— Jiddu Krishnamurti Indian spiritual philosopher 1895 - 1986
There is fear of what happened yesterday in relation to the possibility of its repetition tomorrow; there is always a fixed point from which relationship takes place. How does fear come into this? I had pain yesterday; there is the memory of it and I do not want it again tomorrow. Thinking about the pain of yesterday, thinking which involves the memory of yesterday’s pain, projects the fear of having pain again tomorrow. So it is thought that brings about fear. Thought breeds fear; thought also cultivates pleasure. To understand fear you must also understand pleasure — they are interrelated; without understanding one you cannot understand the other. This means that one cannot say ‘I must only have pleasure and no fear’; fear is the other side of the coin which is called pleasure. Thinking with the images of yesterday’s pleasure, thought imagines that you may not have that pleasure tomorrow; so thought engenders fear. Thought tries to sustain pleasure and thereby nourishes fear. Thought has separated itself as the analyzer and the thing to be analyzed; they are both parts of thought playing tricks upon itself. In doing all this it is refusing to examine the unconscious fears; it brings in time as a means of escaping fear and yet at the same time sustains fear.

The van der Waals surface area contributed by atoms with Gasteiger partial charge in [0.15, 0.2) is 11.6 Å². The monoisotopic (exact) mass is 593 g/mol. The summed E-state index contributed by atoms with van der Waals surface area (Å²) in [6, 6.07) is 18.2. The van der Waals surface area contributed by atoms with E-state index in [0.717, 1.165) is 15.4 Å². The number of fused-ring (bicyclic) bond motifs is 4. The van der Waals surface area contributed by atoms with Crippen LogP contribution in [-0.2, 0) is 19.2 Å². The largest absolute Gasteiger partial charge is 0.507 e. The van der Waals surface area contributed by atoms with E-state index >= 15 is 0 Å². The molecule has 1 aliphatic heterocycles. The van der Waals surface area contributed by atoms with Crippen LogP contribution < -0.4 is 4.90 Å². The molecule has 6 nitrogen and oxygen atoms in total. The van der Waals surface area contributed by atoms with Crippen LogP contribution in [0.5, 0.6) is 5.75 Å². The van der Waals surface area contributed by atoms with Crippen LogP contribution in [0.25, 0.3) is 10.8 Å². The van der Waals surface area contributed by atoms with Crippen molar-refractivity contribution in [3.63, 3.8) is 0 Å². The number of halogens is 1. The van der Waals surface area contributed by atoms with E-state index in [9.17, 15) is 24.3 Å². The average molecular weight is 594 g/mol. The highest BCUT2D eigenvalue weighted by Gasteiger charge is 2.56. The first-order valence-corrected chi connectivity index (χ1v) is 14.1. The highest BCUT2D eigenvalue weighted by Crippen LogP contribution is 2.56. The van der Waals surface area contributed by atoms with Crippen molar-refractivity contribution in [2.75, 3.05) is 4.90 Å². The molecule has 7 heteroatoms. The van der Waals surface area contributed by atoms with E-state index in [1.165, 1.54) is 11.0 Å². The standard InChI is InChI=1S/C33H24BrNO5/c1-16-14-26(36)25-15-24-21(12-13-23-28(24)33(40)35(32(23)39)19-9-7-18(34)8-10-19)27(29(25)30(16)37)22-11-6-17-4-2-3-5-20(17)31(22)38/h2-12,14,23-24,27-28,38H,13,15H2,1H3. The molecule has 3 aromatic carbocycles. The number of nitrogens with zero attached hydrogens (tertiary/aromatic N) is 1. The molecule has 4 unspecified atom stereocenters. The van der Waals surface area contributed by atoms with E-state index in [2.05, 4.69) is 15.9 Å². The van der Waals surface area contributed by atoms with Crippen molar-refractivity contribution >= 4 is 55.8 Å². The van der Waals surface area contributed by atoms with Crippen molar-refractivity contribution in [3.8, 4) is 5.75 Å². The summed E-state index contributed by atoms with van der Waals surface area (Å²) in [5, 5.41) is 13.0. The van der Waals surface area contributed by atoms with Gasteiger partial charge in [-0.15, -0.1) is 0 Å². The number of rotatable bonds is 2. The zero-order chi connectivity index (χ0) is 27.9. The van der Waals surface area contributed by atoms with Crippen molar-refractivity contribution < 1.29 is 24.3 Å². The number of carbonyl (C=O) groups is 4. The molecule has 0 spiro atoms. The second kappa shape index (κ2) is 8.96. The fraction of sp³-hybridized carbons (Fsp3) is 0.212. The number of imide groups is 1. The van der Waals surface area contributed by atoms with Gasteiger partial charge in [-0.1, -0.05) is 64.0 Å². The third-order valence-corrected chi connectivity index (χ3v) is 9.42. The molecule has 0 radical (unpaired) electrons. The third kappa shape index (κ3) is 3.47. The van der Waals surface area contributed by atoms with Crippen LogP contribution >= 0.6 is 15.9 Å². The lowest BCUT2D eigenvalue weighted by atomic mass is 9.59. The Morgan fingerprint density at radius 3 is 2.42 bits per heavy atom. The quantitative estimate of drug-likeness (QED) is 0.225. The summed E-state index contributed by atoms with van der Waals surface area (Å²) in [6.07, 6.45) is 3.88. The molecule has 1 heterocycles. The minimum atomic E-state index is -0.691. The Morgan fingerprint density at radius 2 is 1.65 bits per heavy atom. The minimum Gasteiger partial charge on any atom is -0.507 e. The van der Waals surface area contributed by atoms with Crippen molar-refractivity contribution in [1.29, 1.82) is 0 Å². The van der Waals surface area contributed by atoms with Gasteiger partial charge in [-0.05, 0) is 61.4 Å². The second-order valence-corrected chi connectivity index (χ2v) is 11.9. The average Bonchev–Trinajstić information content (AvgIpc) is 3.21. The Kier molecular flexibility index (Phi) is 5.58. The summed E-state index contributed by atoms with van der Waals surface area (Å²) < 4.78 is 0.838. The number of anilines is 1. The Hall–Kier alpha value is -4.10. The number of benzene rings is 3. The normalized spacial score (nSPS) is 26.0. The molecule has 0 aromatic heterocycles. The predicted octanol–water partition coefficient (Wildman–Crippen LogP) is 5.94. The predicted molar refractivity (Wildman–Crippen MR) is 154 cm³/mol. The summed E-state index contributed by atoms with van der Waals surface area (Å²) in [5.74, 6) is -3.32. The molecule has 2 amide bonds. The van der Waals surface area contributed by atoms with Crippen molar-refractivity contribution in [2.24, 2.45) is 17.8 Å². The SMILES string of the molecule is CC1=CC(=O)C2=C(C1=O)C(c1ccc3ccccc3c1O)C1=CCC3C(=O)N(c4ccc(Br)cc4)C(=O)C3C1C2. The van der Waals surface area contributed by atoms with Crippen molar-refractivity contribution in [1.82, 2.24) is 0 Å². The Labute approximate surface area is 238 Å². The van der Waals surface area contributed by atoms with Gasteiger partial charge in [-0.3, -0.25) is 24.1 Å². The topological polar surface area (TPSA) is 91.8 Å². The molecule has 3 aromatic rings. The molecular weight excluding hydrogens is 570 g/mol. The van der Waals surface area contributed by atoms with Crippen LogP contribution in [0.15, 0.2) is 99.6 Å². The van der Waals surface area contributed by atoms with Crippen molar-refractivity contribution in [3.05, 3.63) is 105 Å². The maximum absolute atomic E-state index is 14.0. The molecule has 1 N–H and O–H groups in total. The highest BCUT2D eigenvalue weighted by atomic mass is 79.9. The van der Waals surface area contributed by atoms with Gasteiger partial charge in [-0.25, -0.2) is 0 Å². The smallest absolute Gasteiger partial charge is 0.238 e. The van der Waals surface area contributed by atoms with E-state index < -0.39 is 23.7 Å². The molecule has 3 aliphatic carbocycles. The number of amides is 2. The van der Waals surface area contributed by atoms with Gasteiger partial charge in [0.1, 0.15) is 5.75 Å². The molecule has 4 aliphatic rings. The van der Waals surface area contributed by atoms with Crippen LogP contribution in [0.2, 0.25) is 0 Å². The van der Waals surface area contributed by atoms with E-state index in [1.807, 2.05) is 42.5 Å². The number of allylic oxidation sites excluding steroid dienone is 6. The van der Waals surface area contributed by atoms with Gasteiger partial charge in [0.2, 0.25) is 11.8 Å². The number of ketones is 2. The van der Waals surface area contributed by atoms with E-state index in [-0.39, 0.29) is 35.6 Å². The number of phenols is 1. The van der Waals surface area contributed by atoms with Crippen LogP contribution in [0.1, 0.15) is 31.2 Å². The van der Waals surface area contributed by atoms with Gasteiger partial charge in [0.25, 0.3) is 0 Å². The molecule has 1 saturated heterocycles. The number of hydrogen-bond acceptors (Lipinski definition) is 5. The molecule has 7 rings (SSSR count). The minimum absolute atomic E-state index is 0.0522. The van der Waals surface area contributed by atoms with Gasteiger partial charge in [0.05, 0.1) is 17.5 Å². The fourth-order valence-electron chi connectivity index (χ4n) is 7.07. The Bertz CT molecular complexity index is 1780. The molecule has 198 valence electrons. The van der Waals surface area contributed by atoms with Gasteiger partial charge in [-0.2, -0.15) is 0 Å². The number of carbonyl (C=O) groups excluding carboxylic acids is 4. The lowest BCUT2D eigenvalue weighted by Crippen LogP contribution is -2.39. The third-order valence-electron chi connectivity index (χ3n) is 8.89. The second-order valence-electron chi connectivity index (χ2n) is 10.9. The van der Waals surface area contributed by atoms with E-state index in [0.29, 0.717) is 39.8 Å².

Beyond Violence (1973), p. 66, ISBN 0-06-064839-2